During National Black History Month (February) we recognize the contributions made and the important presence of African Americans to the United States and celebrate their heritage and culture.


Andrei Cotton, Black History Month 2018

Andrei M. Cotton
Deputy Director
Counterterrorism Bureau Office of Terrorist Screening and Interdiction

Andrei Cotton is a career member of the Foreign Service. He currently serves as Deputy Director of the Counterterrorism Bureau Office of Terrorist Screening and Interdiction. Other assignments include Political Officer at Embassy Lilongwe, Malawi; Political-Military Officer at Embassy Dhaka, Bangladesh; Regional Counterterrorism Coordinator for East Africa at Embassy Nairobi, Kenya; Political Officer at Embassy Islamabad, Pakistan; Consular Officer at Embassy Sao Paulo, Brazil; and Consular Officer at Embassy Bogota, Colombia.

Andrei is a Returned Peace Corps Volunteer (Ecuador, 1998 – 2000) and speaks Spanish and Portuguese. He is from Atlanta, GA and earned a B.S. degree at Auburn University and a M.S. degree at Tuskegee University.

Sydney Cross, Black History Month 2018

Sydney Cross
Humanitarian Analyst
Bureau of Intelligence and Research, Office of the Geographer and Global Issues 

Humanitarian Information Unit

Sydney Cross is a third-tour Career Foreign Service Officer serving as Humanitarian Analyst with the Bureau of Intelligence and Research, Office of the Geographer and Global Issues in the Humanitarian Information Unit. The Humanitarian Information Unit, identifies, creates, and disseminates multidisciplinary information and analysis to U.S. Government decision makers and humanitarian partners on humanitarian issues. In her role as a humanitarian analyst, Sydney supports the Bureau of Populations, Refugees and Migration, and produces written and visual analytics on a range of current and enduring humanitarian challenges and complex emergencies in Latin America, the Caribbean, and West Africa.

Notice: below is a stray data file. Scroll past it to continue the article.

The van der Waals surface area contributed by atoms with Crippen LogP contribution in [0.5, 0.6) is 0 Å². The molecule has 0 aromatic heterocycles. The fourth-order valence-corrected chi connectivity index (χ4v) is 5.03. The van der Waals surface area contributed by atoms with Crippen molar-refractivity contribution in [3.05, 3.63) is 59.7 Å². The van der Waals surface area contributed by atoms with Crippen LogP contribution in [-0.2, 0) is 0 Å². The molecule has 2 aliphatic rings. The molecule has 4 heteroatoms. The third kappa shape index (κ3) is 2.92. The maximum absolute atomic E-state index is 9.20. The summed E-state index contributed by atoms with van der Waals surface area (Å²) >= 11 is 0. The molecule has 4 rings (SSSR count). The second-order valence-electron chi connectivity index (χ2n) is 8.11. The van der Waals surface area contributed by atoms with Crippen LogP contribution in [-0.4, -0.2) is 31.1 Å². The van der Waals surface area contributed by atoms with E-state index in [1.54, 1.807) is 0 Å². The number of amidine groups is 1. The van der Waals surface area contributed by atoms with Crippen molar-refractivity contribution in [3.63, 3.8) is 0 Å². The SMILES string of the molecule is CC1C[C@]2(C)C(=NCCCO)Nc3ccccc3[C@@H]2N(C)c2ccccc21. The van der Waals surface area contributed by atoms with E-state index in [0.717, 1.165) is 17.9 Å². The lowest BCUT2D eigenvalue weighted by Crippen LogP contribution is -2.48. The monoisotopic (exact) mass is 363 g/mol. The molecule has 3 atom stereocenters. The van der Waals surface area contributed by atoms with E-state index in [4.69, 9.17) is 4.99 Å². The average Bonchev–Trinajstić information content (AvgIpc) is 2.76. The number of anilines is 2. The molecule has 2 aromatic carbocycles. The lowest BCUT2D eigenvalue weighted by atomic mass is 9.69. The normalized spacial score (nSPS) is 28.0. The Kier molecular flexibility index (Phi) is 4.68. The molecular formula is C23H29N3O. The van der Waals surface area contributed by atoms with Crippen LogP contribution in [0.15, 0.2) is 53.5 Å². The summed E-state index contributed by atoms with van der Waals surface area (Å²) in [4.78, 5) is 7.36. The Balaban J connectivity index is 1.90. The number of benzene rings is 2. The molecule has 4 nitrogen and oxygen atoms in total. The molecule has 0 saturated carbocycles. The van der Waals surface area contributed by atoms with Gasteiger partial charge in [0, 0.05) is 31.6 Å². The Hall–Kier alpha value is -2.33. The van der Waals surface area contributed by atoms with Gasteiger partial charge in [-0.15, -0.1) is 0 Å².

Sydney started out her career with the U.S. Department of State as a Pathways Intern after seeing flyers around campus to interview for the program in 2008. She worked with Bureau of Administration in the Privacy Division, while she earned her B.A. in International Affairs at Trinity Washington University and M.A. in Political Science at Howard University.

Sydney’s interest in the Foreign Service goes back to when she was a junior in high school when her teachers at Lutheran High School North pushed her to pursue her dream to become a diplomat. This was further solidified through her participation as a Rangel Scholar in 2009. In 2010, she was awarded the Charles B. Rangel International Affairs Fellowship. She is a supporter of the Rangel program, and seeks opportunities to increase awareness of the need for diversity in Foreign Affairs. She previously served at the U.S. Embassy Mexico City, Mexico as a Consular Officer and U.S. Embassy Dar es Salaam, Tanzania as a Political Officer.

Sydney is an active member of Delta Sigma Theta Sorority, Inc., and assists with mentoring African-American high school seniors with the college application and transition process. She is also a former Board of Directors member of the Girl Scout Council of Eastern Missouri. She is a native of Saint Louis, Missouri and is a die-hard St. Louis Cardinal Baseball fan.

Pamerla Gipson, Black History Month 2018

Pamela Gipson
Information Systems Security Officer (ISSO)
Bureau of Consular Affairs, Consular Systems and Technology division (CA/CST)

My name is Pamela Gipson and I work for the Bureau of Consular Affairs, Consular Systems and Technology division (CA/CST). I am an Information Systems Security Officer (ISSO) and with that role, I assist with a number of duties which include: Assessment and Authorization (A&A) matters, access control, incident response, policy creation and updates, procurement, and database activities. I have been with the State department since February 6, 2017 and although I am still fairly new to the State Department, I look forward to continuing to grow my career here!

U.S. Department of State

The Lessons of 1989: Freedom and Our Future